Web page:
• An FPGA is programmed as one giant “blob” of code. A processor has subroutines, main programs, linkers and loaders, paging, etc. that a programmer takes for granted. None of this is available for FPGA.
  • FPGAs are programmed in seconds, which is an eternity in hardware and usually the whole FPGA must be reprogrammed. There is some partial programming, but it’s slow and all operations stop while it happens. In a processor code, pages are swapped in and out of cache all the time while the main thread runs.

eFPGAs provide an opportunity to re-think the programming strategy to leverage scarce Verilog coders and enable C++ coders to take software control over FPGAs.

Here is the basic concept of one approach to do this.

First, containerize/modularize code into subroutines.

Segment an FPGA into modules or containers of smaller size and provide each of them with direct access to DRAM memory and the processor.

eFPGAs are built up modularly already using tiles that can be “snapped” together with block RAM (BRAM) between the rows as needed.

It is easy to add a system interconnect/NOC/AXI bus and provide every FPGA module/container access to memory/processor.

Now write FPGA code that acts like a subroutine contained in a container;  provide it with input data or pointers to data in system memory; have the FPGA execute; then deliver the results as output data or as a pointer to data in system memory.

Use the scarce Verilog coders to write the compute intensive “subroutines,” and have the C++ coders write code on the processor that calls the subroutines when needed.

Second, allow containers/modules to be variable in size.

Segment an FPGA into modules or containers of smaller size and provide each of them with direct access to DRAM memory and the processor.

Some algorithms are simpler and use fewer LUTs. Some use more LUTs.

As an example, using Flex Logix’s flexible interconnect fabric, it is possible to enable containers to be of any rectangular size up to the full size of the array.

eFPGA Flex Logix container size

Third, containers are pageable in microseconds.

FPGAs have always been programmable in seconds from Flash memory – very slow and generally done infrequently: at boot time or when an upgrade is required; like updating your iPhone.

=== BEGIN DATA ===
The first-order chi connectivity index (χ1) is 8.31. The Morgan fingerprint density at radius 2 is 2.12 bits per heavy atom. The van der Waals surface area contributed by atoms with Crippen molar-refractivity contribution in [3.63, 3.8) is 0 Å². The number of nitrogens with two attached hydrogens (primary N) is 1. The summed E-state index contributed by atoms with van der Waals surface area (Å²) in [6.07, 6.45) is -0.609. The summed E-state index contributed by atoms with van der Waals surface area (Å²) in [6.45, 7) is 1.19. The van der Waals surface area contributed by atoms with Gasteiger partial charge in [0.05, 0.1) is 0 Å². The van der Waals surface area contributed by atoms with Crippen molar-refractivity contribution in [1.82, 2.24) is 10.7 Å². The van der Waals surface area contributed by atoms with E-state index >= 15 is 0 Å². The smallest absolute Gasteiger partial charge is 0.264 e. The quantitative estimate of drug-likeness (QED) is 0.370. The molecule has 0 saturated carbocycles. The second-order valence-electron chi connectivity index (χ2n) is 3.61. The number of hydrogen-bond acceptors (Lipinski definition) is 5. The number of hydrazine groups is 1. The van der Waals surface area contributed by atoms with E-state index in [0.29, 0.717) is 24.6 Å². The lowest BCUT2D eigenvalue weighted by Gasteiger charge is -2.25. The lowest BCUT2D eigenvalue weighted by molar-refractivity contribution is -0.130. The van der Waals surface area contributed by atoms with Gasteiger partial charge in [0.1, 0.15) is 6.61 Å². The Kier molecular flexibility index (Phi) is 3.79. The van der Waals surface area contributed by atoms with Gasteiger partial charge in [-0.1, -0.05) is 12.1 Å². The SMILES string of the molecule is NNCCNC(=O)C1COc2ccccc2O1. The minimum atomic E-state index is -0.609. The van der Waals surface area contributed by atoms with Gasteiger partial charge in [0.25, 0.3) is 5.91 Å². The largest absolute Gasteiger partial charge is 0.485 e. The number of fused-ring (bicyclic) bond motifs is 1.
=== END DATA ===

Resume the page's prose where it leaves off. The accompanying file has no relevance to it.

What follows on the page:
However, eFPGA is already being reprogrammed in millionths of a second in a leading AI inference processor. This is required because the inference accelerator processes a neural network layer doing billions of computations then reconfigures for the next in <10 microseconds and restarts compute.

This microsecond reconfiguration can be applied to containers/modules in the array above.

While a container is being reconfigured, the rest of the containers continue to run at full speed.

This allows eFPGA to do paging like processors.

Take control of your FPGA 

We’ve watched the industry transition from simple ALUs to processors to  microprocessors to parallel processors to SOCs (including cores and accelerators). And today, we have reconfigurable SOCs that better take advantage of the large number of cores in a system.

eFPGA will enable data center and communications customers to continue to benefit from the parallel programmability of FPGA while lowering power, shrinking size and taking software control of FPGA to improve productivity and time to market. For all of these reasons, eFPGA enables a new paradigm shift in computing architecture both improving the compute density per rack through integration and allowing the benefits of eFPGA to be enjoyed by the much larger contingent of C++ programmers.  For these reasons, eFPGA integration will accelerate and more LUTs will be integrated in SoCs than sold in FPGAs later this decade.

— Geoff Tate is CEO of Flex Logix